Right out of the gate, I want to reiterate once again what a grand slam Sam Raimi hit with last month's Drag Me to Hell. So great to see an original, awesome, kick-ass American horror film again, especially representing during the summer blockbuster season. However, it has been pointed out to me by the insightful Scott Weinberg of HorrorSquad that other than that, this has been one piss-poor year for horror.
And you know what? I can't disagree. In fact, looking back at the half-expired 2009, I am appalled at the pitifully slim collection of fright flicks that have made it into theaters thus far. I mean, prior to Drag Me to Hell, the last horror movie to be released theatrically in the U.S. was The Haunting in Connecticut, and that was all the way back in March!
Not to mention the fact that of the scant films that have been released this year, so very few of them have been worth our hard-earned dollars. The Unborn? The Uninvited? The Friday the 13th remake? What's going on here? Aside from the remakes of Last House on the Left and My Bloody Valentine at the beginning of the year, 2009 has been nothing to write home about whatsoever.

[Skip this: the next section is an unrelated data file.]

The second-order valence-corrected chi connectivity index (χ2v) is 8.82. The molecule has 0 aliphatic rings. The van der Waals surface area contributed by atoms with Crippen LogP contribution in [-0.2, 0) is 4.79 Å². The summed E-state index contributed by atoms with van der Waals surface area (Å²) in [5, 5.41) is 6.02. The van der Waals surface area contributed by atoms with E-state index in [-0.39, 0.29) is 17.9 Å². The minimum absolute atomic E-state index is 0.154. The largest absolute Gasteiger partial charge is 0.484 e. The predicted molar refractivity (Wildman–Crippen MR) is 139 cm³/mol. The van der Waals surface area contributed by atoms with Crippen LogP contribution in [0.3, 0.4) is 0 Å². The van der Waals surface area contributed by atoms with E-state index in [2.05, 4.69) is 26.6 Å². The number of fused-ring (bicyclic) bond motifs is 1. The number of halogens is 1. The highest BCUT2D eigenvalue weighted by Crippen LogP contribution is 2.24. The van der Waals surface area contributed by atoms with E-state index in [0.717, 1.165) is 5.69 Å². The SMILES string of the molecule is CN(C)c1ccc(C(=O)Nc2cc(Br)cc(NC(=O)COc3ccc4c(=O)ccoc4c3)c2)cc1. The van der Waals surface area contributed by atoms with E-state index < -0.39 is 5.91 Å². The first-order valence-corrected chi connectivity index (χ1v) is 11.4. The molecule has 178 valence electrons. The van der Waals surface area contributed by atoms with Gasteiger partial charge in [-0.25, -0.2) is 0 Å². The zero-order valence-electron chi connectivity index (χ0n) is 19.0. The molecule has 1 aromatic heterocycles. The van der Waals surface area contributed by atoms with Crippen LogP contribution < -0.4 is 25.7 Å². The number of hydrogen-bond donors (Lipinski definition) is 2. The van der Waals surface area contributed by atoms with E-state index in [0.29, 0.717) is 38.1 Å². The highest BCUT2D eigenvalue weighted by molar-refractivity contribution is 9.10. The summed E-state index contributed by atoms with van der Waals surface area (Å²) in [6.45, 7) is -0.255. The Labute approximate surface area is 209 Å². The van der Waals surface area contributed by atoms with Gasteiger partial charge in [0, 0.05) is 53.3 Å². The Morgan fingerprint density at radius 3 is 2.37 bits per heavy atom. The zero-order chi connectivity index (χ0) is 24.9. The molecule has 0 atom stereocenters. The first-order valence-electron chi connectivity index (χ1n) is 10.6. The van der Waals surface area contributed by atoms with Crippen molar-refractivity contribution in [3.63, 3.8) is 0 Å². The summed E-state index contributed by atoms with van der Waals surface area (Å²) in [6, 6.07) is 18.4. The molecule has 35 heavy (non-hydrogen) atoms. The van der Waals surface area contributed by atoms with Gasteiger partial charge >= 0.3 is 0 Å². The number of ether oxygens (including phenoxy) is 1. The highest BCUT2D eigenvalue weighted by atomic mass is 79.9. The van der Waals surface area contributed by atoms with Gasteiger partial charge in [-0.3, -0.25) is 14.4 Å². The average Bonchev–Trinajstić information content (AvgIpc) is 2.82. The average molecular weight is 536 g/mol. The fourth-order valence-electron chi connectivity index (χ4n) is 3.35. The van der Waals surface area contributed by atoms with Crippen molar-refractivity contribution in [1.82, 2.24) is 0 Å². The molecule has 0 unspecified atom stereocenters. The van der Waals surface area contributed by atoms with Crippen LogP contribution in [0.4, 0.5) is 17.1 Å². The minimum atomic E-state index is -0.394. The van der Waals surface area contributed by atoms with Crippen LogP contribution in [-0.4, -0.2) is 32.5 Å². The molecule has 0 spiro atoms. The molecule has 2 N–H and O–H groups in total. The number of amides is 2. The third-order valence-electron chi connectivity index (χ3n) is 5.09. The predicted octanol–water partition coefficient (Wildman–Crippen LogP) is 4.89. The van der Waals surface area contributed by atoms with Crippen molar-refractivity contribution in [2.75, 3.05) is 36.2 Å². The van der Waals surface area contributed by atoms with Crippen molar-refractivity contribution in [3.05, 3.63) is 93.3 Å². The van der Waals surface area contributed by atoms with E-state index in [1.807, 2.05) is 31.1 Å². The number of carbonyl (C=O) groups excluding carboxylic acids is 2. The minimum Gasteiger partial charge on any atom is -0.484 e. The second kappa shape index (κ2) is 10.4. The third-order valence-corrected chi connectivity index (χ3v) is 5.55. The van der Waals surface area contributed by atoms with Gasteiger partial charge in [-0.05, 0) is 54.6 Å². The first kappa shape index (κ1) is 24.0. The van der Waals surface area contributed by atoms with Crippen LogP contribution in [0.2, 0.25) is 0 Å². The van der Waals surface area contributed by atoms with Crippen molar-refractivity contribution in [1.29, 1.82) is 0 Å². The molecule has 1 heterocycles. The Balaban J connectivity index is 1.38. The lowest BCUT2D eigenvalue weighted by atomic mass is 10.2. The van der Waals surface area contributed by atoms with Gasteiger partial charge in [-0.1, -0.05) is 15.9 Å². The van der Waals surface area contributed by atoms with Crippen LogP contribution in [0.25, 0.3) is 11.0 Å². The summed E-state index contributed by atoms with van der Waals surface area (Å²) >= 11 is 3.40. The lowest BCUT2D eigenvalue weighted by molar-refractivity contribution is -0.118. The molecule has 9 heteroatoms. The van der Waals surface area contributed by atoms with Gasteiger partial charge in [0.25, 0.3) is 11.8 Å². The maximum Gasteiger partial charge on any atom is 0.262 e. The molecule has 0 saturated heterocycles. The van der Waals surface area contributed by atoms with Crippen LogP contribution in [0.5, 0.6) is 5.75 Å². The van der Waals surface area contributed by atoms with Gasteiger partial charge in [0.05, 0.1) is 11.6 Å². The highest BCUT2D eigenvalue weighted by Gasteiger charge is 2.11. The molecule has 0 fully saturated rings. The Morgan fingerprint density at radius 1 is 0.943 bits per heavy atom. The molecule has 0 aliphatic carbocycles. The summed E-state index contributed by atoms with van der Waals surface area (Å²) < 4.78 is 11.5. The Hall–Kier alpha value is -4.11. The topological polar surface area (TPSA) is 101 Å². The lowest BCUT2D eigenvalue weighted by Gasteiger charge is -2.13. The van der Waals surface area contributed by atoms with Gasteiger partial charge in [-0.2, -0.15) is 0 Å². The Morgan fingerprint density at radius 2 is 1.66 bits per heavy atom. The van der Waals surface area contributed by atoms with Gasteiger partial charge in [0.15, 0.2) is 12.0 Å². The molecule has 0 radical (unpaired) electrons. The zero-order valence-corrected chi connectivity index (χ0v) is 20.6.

Since the release of Drag Me to Hell, we've only gotten Dead Snow just now released on American shores--if you can count a two-screen distribution as a legitimate release. And although I haven't seen it yet, I'm not getting overly enthusiastic from the feedback I've been hearing on that one. Next week we've got Blood: The Last Vampire, which is a pretty decent fun flick for which you'll be seeing a full review from me in the next few days.
And looking on the bright side, we've got the likes of Grace, Antichrist and Zombieland on the horizon for the second half of the year, so maybe there's a chance that 2009 can be pulled out of the crapper. But even disregarding quality, its the sheer lack of quantity in theatrical horror films that's surprising me. What gives here? Are filmmakers, studios and distributors losing interest in the genre en masse--after a near decade-long horror boom, is the scream machine at last grinding to a slow and painful halt?
I certainly hope not. Maybe this year is just a sad abberation. I'm just hoping we're not heading into a down period, a la the 1990s, a decade so bad I actually think that Return of the Living Dead III was a major highlight (seriously). Fingers crossed, people. Mr. Raimi, thanks for saving us. Now someone, anyone, please take the torch and run with it...
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